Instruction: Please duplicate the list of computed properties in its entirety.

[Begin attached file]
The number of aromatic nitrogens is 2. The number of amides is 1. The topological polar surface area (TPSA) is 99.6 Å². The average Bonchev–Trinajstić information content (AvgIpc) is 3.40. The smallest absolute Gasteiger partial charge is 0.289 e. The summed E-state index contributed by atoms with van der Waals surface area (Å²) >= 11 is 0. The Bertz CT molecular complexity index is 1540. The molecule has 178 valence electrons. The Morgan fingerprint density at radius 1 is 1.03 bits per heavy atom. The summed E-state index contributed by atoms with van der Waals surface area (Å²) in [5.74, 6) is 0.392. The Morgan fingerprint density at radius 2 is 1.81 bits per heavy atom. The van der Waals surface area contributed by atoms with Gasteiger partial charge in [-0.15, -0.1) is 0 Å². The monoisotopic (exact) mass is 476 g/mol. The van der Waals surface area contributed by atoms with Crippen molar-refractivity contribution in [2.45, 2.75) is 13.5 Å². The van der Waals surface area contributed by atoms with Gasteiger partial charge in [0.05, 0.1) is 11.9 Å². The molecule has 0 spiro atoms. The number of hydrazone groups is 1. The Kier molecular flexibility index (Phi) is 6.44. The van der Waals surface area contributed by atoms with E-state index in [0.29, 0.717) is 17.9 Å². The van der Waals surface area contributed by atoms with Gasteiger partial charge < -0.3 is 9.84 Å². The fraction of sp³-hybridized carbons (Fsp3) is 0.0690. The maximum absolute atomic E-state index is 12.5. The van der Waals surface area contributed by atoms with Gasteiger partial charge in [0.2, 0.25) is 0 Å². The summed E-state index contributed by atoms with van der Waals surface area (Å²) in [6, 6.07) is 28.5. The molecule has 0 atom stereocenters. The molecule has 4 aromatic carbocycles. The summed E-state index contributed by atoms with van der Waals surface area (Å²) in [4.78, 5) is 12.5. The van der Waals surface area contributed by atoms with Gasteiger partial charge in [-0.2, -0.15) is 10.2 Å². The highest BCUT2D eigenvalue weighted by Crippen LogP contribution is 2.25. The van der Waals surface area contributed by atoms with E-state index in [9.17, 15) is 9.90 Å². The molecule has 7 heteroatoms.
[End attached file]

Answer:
The number of aromatic nitrogens is 2. The number of amides is 1. The topological polar surface area (TPSA) is 99.6 Å². The average Bonchev–Trinajstić information content (AvgIpc) is 3.40. The smallest absolute Gasteiger partial charge is 0.289 e. The summed E-state index contributed by atoms with van der Waals surface area (Å²) >= 11 is 0. The Bertz CT molecular complexity index is 1540. The molecule has 178 valence electrons. The Morgan fingerprint density at radius 1 is 1.03 bits per heavy atom. The summed E-state index contributed by atoms with van der Waals surface area (Å²) in [5.74, 6) is 0.392. The Morgan fingerprint density at radius 2 is 1.81 bits per heavy atom. The van der Waals surface area contributed by atoms with Gasteiger partial charge in [-0.15, -0.1) is 0 Å². The monoisotopic (exact) mass is 476 g/mol. The van der Waals surface area contributed by atoms with Crippen molar-refractivity contribution in [2.45, 2.75) is 13.5 Å². The van der Waals surface area contributed by atoms with Gasteiger partial charge in [0.05, 0.1) is 11.9 Å². The molecule has 0 spiro atoms. The number of hydrazone groups is 1. The Kier molecular flexibility index (Phi) is 6.44. The van der Waals surface area contributed by atoms with E-state index in [0.29, 0.717) is 17.9 Å². The van der Waals surface area contributed by atoms with Gasteiger partial charge < -0.3 is 9.84 Å². The fraction of sp³-hybridized carbons (Fsp3) is 0.0690. The maximum absolute atomic E-state index is 12.5. The van der Waals surface area contributed by atoms with Gasteiger partial charge in [0.2, 0.25) is 0 Å². The summed E-state index contributed by atoms with van der Waals surface area (Å²) in [6, 6.07) is 28.5. The molecule has 0 atom stereocenters. The molecule has 4 aromatic carbocycles. The summed E-state index contributed by atoms with van der Waals surface area (Å²) in [4.78, 5) is 12.5. The van der Waals surface area contributed by atoms with Gasteiger partial charge in [-0.2, -0.15) is 10.2 Å². The highest BCUT2D eigenvalue weighted by Crippen LogP contribution is 2.25. The van der Waals surface area contributed by atoms with E-state index in [9.17, 15) is 9.90 Å². The molecule has 7 heteroatoms.